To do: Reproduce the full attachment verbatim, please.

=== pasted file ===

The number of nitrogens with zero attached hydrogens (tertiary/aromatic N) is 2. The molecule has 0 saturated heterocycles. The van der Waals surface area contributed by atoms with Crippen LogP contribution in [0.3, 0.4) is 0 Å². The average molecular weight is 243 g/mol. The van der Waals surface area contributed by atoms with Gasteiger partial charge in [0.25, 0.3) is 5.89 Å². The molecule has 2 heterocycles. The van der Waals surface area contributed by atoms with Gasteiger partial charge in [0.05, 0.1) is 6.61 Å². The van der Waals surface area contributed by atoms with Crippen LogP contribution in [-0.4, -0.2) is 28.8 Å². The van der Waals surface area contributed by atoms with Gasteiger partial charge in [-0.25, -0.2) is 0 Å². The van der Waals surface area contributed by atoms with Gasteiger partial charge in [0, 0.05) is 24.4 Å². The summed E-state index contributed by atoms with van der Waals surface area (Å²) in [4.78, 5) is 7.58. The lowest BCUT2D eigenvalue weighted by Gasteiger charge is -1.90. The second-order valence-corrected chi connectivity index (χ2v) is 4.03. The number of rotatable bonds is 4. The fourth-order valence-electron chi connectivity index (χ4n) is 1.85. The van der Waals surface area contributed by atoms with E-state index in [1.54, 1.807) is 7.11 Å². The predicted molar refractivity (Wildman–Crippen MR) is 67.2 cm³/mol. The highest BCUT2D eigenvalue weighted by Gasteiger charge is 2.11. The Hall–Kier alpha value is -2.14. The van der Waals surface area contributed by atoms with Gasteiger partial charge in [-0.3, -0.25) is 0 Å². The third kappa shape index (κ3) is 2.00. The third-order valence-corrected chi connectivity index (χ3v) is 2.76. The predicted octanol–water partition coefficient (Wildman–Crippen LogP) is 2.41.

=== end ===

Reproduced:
The number of nitrogens with zero attached hydrogens (tertiary/aromatic N) is 2. The molecule has 0 saturated heterocycles. The van der Waals surface area contributed by atoms with Crippen LogP contribution in [0.3, 0.4) is 0 Å². The average molecular weight is 243 g/mol. The van der Waals surface area contributed by atoms with Gasteiger partial charge in [0.25, 0.3) is 5.89 Å². The molecule has 2 heterocycles. The van der Waals surface area contributed by atoms with Gasteiger partial charge in [0.05, 0.1) is 6.61 Å². The van der Waals surface area contributed by atoms with Crippen LogP contribution in [-0.4, -0.2) is 28.8 Å². The van der Waals surface area contributed by atoms with Gasteiger partial charge in [-0.25, -0.2) is 0 Å². The van der Waals surface area contributed by atoms with Gasteiger partial charge in [0, 0.05) is 24.4 Å². The summed E-state index contributed by atoms with van der Waals surface area (Å²) in [4.78, 5) is 7.58. The lowest BCUT2D eigenvalue weighted by Gasteiger charge is -1.90. The second-order valence-corrected chi connectivity index (χ2v) is 4.03. The number of rotatable bonds is 4. The fourth-order valence-electron chi connectivity index (χ4n) is 1.85. The van der Waals surface area contributed by atoms with E-state index in [1.54, 1.807) is 7.11 Å². The predicted molar refractivity (Wildman–Crippen MR) is 67.2 cm³/mol. The highest BCUT2D eigenvalue weighted by Gasteiger charge is 2.11. The Hall–Kier alpha value is -2.14. The van der Waals surface area contributed by atoms with Gasteiger partial charge in [-0.3, -0.25) is 0 Å². The third kappa shape index (κ3) is 2.00. The third-order valence-corrected chi connectivity index (χ3v) is 2.76. The predicted octanol–water partition coefficient (Wildman–Crippen LogP) is 2.41.